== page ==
Endometriosis occurs when there are endometrial tissues elsewhere than in the lining of the uterus. This basically means that the tissue that lines a woman’s uterus has grown outside of the uterus. 1 in 10 women is affected by endometriosis during their reproductive years.
Endometriosis will eventually lead to infertility as the reproductive organs like the ovaries, fallopian tubes, the tissues that support the uterus and outside of the uterus will be affected. These organs and regions are necessary for child development, and a foetus won’t develop under the abnormalities of the uterus. Endometriosis is just another uncommon disease that affects the female reproductive system during their reproductive years.
Endometriosis symptoms might not be as noticeable as you might see these symptoms as typical. If by any chance you feel or see any of these symptoms, you should consult a medical professional to undergo a specific diagnosis.
- Back pain during your period
- Severe menstrual cramps
- Pain when pooping or peeing, especially during your period
- Unusual or heavy bleeding during periods• Diarrhea or constipation
- Painful sex
- Fatigue that won’t go away
- Trouble getting pregnant
These symptoms might not be connected to endometriosis after diagnosis, but it’s always better to run check-ups when you feel or see anything unusual in your reproductive part. These pains would get momentous if not attested to. Your unusual menstrual flow would become atrocious if not attested to. You should monitor even the slightest change in your menstrual cycle.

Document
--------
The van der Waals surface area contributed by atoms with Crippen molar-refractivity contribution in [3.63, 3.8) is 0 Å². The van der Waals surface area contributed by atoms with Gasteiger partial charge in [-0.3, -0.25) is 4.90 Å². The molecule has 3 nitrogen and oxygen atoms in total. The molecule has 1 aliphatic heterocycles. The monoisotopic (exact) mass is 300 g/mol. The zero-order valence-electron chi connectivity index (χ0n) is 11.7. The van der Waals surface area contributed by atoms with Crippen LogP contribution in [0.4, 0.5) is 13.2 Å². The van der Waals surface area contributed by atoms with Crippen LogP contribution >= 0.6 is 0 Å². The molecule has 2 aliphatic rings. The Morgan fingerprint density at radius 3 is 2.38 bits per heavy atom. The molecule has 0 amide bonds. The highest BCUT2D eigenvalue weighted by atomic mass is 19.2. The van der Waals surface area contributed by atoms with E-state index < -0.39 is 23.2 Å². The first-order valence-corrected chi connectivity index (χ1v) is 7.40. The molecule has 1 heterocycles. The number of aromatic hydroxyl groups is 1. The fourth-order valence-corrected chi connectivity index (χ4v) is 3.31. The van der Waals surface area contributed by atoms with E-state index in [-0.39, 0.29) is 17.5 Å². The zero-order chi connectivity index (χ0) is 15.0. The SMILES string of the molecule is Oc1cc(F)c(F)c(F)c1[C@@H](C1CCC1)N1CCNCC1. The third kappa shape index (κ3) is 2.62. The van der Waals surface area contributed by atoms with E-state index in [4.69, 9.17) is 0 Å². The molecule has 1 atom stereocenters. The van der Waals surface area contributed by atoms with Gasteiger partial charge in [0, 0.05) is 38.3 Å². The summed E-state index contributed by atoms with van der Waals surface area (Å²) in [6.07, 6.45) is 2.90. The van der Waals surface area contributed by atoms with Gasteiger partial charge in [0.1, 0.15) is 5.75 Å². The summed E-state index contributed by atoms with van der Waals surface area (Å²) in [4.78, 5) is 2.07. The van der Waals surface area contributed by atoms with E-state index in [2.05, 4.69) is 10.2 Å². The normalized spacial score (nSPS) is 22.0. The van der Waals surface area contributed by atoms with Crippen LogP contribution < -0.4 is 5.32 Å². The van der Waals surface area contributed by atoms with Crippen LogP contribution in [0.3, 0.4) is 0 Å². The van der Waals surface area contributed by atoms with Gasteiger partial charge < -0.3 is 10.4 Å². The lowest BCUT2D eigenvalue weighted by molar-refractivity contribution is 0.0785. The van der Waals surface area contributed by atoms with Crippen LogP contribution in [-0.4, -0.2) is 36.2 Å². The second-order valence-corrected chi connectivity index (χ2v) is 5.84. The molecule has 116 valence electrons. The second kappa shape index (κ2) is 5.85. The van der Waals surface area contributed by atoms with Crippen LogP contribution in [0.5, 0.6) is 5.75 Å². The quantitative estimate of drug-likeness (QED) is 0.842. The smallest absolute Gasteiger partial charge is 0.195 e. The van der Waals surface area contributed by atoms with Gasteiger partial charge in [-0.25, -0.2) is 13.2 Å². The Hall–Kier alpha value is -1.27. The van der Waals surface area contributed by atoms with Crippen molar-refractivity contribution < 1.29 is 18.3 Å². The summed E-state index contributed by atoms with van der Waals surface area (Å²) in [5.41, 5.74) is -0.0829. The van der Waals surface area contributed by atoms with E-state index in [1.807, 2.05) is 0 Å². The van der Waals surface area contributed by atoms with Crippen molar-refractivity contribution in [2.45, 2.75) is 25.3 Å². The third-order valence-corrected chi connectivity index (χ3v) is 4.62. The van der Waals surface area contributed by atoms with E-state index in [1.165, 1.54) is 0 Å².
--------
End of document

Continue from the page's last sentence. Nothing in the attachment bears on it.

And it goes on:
Endometriosis occurs at all reproductive ages (15–45), which obviously varies in women, but the point here is that as a woman, you have a modest chance of having it. How do we prevent endometriosis? Well, run a diagnosis periodically.
Always keep track of your menstrual cycle. Shorter cycles, heavier and longer periods, place you at a higher risk.
Pregnancy may temporarily decrease the symptoms of endometriosis. Women who have never had children are at an increased risk of developing the disorder. However, endometriosis can still occur in women who’ve had children. This supports the understanding that hormones influence the development and progress of the condition.
Endometriosis cells are not cancerous, so they won’t be treated the way cancerous cells are killed. After research, doctors still don’t know the cause of endometriosis, though some experts have proposed that some menstrual blood cells may contain endometriosis cells.